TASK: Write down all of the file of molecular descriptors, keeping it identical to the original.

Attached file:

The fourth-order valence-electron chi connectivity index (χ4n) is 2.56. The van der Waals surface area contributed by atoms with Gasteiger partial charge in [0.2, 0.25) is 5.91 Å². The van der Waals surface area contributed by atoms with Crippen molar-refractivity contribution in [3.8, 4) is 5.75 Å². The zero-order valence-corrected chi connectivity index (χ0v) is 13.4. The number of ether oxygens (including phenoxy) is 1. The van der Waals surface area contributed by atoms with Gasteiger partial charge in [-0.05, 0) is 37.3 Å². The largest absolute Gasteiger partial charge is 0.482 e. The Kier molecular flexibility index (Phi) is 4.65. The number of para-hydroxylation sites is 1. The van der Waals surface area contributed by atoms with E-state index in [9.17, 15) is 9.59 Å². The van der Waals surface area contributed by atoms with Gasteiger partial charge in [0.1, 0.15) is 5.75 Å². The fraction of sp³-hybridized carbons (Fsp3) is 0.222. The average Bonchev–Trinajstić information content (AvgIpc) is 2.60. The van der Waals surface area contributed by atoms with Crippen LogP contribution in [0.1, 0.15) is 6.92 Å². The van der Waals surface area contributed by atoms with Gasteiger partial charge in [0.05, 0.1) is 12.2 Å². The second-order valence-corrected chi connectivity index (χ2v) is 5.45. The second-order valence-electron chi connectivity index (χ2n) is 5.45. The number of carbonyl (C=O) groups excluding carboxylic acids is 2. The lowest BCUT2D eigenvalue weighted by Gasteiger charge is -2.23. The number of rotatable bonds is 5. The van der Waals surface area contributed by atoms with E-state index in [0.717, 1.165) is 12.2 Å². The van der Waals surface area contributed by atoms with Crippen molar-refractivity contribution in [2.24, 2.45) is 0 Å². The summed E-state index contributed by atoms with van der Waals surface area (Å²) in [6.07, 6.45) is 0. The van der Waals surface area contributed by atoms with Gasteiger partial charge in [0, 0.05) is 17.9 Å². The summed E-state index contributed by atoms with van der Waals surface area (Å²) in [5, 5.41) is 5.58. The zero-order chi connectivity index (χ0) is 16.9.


The fourth-order valence-electron chi connectivity index (χ4n) is 2.56. The van der Waals surface area contributed by atoms with Gasteiger partial charge in [0.2, 0.25) is 5.91 Å². The van der Waals surface area contributed by atoms with Crippen molar-refractivity contribution in [3.8, 4) is 5.75 Å². The zero-order valence-corrected chi connectivity index (χ0v) is 13.4. The number of ether oxygens (including phenoxy) is 1. The van der Waals surface area contributed by atoms with Gasteiger partial charge in [-0.05, 0) is 37.3 Å². The largest absolute Gasteiger partial charge is 0.482 e. The Kier molecular flexibility index (Phi) is 4.65. The number of para-hydroxylation sites is 1. The van der Waals surface area contributed by atoms with E-state index in [9.17, 15) is 9.59 Å². The van der Waals surface area contributed by atoms with Gasteiger partial charge in [0.1, 0.15) is 5.75 Å². The fraction of sp³-hybridized carbons (Fsp3) is 0.222. The average Bonchev–Trinajstić information content (AvgIpc) is 2.60. The van der Waals surface area contributed by atoms with Crippen LogP contribution in [0.1, 0.15) is 6.92 Å². The van der Waals surface area contributed by atoms with Gasteiger partial charge in [0.05, 0.1) is 12.2 Å². The second-order valence-corrected chi connectivity index (χ2v) is 5.45. The second-order valence-electron chi connectivity index (χ2n) is 5.45. The number of carbonyl (C=O) groups excluding carboxylic acids is 2. The lowest BCUT2D eigenvalue weighted by Gasteiger charge is -2.23. The number of rotatable bonds is 5. The van der Waals surface area contributed by atoms with E-state index in [0.717, 1.165) is 12.2 Å². The van der Waals surface area contributed by atoms with Crippen molar-refractivity contribution in [2.24, 2.45) is 0 Å². The summed E-state index contributed by atoms with van der Waals surface area (Å²) in [6.07, 6.45) is 0. The van der Waals surface area contributed by atoms with Gasteiger partial charge in [0, 0.05) is 17.9 Å². The summed E-state index contributed by atoms with van der Waals surface area (Å²) in [5, 5.41) is 5.58. The zero-order chi connectivity index (χ0) is 16.9.